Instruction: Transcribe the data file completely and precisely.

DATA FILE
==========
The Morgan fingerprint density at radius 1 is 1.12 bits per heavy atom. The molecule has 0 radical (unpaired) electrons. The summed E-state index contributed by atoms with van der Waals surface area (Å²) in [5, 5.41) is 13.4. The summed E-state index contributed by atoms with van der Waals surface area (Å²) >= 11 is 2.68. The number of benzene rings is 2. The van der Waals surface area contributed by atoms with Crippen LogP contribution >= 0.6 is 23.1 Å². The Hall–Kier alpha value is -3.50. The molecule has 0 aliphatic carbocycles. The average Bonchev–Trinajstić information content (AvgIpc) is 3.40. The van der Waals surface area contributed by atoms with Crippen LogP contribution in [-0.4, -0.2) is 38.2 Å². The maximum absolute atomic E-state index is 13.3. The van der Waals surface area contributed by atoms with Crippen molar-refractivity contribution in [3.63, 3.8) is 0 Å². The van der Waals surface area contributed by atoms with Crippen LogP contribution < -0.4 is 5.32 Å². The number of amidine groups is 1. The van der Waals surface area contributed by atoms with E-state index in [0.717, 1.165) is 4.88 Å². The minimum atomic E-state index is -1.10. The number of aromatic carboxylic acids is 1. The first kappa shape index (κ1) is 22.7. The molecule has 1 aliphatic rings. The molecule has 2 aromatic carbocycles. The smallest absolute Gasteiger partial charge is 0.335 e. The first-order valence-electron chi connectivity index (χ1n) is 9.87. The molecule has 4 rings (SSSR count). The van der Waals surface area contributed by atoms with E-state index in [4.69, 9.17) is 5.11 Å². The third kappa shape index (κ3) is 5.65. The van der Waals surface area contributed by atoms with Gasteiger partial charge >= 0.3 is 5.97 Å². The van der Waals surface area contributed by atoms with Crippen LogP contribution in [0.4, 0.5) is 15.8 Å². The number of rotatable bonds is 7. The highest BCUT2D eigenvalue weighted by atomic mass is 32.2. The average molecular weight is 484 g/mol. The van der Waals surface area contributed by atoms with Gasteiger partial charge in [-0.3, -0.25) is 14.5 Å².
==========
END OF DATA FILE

The Morgan fingerprint density at radius 1 is 1.12 bits per heavy atom. The molecule has 0 radical (unpaired) electrons. The summed E-state index contributed by atoms with van der Waals surface area (Å²) in [5, 5.41) is 13.4. The summed E-state index contributed by atoms with van der Waals surface area (Å²) >= 11 is 2.68. The number of benzene rings is 2. The van der Waals surface area contributed by atoms with Crippen LogP contribution >= 0.6 is 23.1 Å². The Hall–Kier alpha value is -3.50. The molecule has 0 aliphatic carbocycles. The average Bonchev–Trinajstić information content (AvgIpc) is 3.40. The van der Waals surface area contributed by atoms with Crippen LogP contribution in [-0.4, -0.2) is 38.2 Å². The maximum absolute atomic E-state index is 13.3. The van der Waals surface area contributed by atoms with Crippen molar-refractivity contribution in [3.63, 3.8) is 0 Å². The van der Waals surface area contributed by atoms with Crippen LogP contribution < -0.4 is 5.32 Å². The number of amidine groups is 1. The van der Waals surface area contributed by atoms with E-state index in [0.717, 1.165) is 4.88 Å². The minimum atomic E-state index is -1.10. The number of aromatic carboxylic acids is 1. The first kappa shape index (κ1) is 22.7. The molecule has 1 aliphatic rings. The molecule has 2 aromatic carbocycles. The smallest absolute Gasteiger partial charge is 0.335 e. The first-order valence-electron chi connectivity index (χ1n) is 9.87. The molecule has 4 rings (SSSR count). The van der Waals surface area contributed by atoms with E-state index in [4.69, 9.17) is 5.11 Å². The third kappa shape index (κ3) is 5.65. The van der Waals surface area contributed by atoms with Gasteiger partial charge >= 0.3 is 5.97 Å². The van der Waals surface area contributed by atoms with Crippen LogP contribution in [0.4, 0.5) is 15.8 Å². The number of rotatable bonds is 7. The highest BCUT2D eigenvalue weighted by atomic mass is 32.2. The average molecular weight is 484 g/mol. The van der Waals surface area contributed by atoms with Gasteiger partial charge in [-0.3, -0.25) is 14.5 Å².